Chatham Square, New York and its vicinity were densely packed at noon, November 5, with persons waiting to do honor to the memory of William Foley, one of the political prisoners recently rescued from servitude in Australia. He died in St. Vincent’s Hospital of heart disease, said to have been induced by insufficient food and overwork while in Australia, and his remains were removed to O’Donovan Rossa’s Hotel, from which the funeral took place. The remains were enclosed in a handsome walnut casket, richly mounted in silver with handsome handles. On the lid was a silver cross, elegantly chased with shamrocks, and bearing the inscription “William Foley, died November 1, 1876, aged 39 years.” The body was dressed in the habit of the Immaculate Conception, and on the breast was a scapular of that order, white silk, embroidered with the letters M. A. Several thousands of friends and sympathisers viewed the remains. The pall-bearers were Thos. Darragh, James Wilson, Michael Harrington, Martin Hogan, Robert Cranston and Thomas Hasset [Hassett], all fellow prisoners with Foley. [They were the “Catalpa six”.]

A large number of leaders in the Irish movement were present. Among them were Thomas Clarke Luby, Col. Richard Burke, P.R.B. O’Brien, Edward Pillsworth St. Clair, James J. O’Kelly, New York Herald, and his brother, Stephen J. O’Kelly, the well-known Sculptor, Gen. Thomas F. Burke, Colonel Kerrigan, Denis Donegan (who was carpenter of the rescue ship Catalpa), Gen. F. F. Millen, and John McCarthy Scully.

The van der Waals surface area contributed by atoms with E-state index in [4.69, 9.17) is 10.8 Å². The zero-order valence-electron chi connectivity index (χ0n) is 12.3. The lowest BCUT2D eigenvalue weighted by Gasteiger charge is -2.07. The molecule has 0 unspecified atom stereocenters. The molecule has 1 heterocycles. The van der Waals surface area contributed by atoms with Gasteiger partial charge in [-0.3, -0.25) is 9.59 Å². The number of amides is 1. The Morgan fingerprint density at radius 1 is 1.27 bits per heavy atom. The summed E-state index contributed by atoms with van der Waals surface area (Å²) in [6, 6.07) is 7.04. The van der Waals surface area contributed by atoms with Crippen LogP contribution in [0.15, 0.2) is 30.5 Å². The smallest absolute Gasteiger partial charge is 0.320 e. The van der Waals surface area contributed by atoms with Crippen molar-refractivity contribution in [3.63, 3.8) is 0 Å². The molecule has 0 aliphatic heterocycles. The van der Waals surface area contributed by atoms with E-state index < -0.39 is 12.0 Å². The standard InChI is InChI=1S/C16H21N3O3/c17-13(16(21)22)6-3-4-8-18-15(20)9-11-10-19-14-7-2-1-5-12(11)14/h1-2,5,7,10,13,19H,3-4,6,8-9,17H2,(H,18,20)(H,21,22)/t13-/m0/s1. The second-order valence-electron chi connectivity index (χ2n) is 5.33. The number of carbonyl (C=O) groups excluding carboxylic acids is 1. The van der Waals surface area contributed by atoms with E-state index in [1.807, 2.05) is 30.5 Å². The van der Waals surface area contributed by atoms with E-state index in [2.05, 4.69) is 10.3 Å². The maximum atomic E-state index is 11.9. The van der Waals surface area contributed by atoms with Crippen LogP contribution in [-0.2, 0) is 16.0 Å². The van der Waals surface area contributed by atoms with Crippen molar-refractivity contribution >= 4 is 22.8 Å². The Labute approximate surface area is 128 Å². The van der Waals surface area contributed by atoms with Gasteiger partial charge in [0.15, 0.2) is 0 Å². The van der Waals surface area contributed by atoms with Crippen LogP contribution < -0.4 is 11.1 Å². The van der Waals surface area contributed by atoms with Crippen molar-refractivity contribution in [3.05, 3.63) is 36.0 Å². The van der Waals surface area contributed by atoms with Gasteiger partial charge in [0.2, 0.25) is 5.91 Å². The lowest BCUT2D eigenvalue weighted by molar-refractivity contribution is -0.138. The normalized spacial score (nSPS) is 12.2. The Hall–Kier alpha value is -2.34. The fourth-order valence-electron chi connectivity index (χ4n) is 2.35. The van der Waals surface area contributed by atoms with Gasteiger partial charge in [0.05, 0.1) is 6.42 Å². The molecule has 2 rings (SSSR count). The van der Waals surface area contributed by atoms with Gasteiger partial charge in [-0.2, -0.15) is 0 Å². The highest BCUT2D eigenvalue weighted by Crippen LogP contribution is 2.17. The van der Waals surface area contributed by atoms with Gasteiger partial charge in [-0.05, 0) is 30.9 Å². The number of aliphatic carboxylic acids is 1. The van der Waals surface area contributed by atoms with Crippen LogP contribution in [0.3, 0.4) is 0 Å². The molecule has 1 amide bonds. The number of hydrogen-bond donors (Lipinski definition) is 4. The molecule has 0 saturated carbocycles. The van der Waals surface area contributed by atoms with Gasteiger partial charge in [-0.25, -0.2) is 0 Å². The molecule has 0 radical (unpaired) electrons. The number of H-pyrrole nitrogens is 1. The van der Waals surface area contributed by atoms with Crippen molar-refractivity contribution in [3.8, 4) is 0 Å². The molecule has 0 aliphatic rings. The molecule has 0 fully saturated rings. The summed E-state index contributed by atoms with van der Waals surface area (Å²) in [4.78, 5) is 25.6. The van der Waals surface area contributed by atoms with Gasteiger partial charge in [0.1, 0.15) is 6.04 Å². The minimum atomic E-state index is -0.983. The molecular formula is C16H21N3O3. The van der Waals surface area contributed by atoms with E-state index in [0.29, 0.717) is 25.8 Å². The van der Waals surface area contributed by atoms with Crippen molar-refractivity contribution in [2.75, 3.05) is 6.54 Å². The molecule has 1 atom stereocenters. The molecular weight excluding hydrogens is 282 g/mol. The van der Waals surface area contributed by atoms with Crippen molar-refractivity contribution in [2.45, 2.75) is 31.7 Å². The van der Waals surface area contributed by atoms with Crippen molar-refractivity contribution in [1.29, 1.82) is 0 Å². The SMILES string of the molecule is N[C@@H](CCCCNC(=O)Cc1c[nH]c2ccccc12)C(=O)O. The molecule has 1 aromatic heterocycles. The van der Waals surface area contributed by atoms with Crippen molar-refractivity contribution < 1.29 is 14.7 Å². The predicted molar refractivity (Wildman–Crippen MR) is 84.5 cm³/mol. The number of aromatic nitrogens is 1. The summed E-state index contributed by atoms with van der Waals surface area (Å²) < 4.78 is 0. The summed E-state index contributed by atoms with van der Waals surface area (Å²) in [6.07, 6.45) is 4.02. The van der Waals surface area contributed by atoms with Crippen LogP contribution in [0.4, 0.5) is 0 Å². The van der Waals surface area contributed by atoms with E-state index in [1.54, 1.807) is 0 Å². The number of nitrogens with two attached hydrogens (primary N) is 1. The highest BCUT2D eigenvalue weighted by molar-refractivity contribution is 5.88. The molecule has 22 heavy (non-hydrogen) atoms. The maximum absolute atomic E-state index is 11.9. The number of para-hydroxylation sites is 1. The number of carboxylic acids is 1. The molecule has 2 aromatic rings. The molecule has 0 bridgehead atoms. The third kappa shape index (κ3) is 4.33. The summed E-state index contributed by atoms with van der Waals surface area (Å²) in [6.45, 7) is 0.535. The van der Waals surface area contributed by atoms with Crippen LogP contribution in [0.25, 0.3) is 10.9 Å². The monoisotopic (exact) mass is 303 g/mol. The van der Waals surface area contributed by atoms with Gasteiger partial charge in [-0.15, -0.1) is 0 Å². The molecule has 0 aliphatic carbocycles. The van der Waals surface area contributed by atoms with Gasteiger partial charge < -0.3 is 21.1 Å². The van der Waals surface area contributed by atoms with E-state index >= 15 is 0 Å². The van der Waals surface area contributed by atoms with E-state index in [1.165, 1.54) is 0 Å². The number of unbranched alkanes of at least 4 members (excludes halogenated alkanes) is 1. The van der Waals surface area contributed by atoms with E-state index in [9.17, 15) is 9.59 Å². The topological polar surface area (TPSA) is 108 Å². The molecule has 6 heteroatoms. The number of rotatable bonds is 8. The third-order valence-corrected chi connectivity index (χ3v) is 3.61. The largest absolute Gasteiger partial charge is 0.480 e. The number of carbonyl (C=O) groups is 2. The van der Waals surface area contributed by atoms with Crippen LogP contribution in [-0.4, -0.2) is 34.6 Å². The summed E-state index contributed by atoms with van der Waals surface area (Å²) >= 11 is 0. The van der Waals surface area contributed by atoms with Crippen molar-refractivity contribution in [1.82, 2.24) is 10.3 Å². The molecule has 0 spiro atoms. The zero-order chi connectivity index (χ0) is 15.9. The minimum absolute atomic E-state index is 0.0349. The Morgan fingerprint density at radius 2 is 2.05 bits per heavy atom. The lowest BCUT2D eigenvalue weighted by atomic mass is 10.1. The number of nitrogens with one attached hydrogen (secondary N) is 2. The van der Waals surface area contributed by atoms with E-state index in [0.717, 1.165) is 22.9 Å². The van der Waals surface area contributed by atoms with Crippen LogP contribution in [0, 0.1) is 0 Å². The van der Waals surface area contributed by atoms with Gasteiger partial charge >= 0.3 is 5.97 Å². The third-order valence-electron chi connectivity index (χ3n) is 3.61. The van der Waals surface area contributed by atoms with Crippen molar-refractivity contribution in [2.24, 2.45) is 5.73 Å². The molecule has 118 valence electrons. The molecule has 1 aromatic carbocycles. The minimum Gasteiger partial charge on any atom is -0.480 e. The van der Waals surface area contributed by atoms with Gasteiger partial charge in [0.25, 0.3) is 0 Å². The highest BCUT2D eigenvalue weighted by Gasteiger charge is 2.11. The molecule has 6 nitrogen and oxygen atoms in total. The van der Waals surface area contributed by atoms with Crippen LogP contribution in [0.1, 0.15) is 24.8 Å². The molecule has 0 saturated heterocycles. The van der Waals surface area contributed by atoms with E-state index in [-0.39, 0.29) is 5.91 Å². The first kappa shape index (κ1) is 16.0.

Owing to the law which prohibits regiments of the National Guard from appearing under arms within five days previous to election, the Sixty-ninth regiment was compelled to appear in uniform only; but the Irish Brigade under Col. P. W. Phelan, and the Irish Volunteers, who were largely represented were in full marching order, and they presented an extremely fine appearance. The Holy Innocence Rifle Corps, who attended in white shirts, having on the breast a blue shield crossed by Irish and American Flags, were included among the military portion of the cortege. Among the civic societies were the Napper Tandy Club, Sarsfield Club, Young Men of Ireland Club, Thomas Davis Club, Shamrock Club, and several other Irish associations, after whom followed an immense number of Irish citizens wearing green silk badges.

No special religious service was held. Soon after three o’clock the procession started up the Bowery, and went thence through Third avenue to the Thirty-fourth street ferry, and to Calvary Cemetery, where the interment was made with military honours three rounds being fired by a company of Irish volunteers. This ceremony was made appropriate by Foley’s long service in the Bombay Horse Artillery, and subsequently in the fifth Dragoon Guards, as a reminiscence of which a cavalry sabre and belt were placed on his coffin. There was no band of music employed, the day being Sunday. – New York Sun.”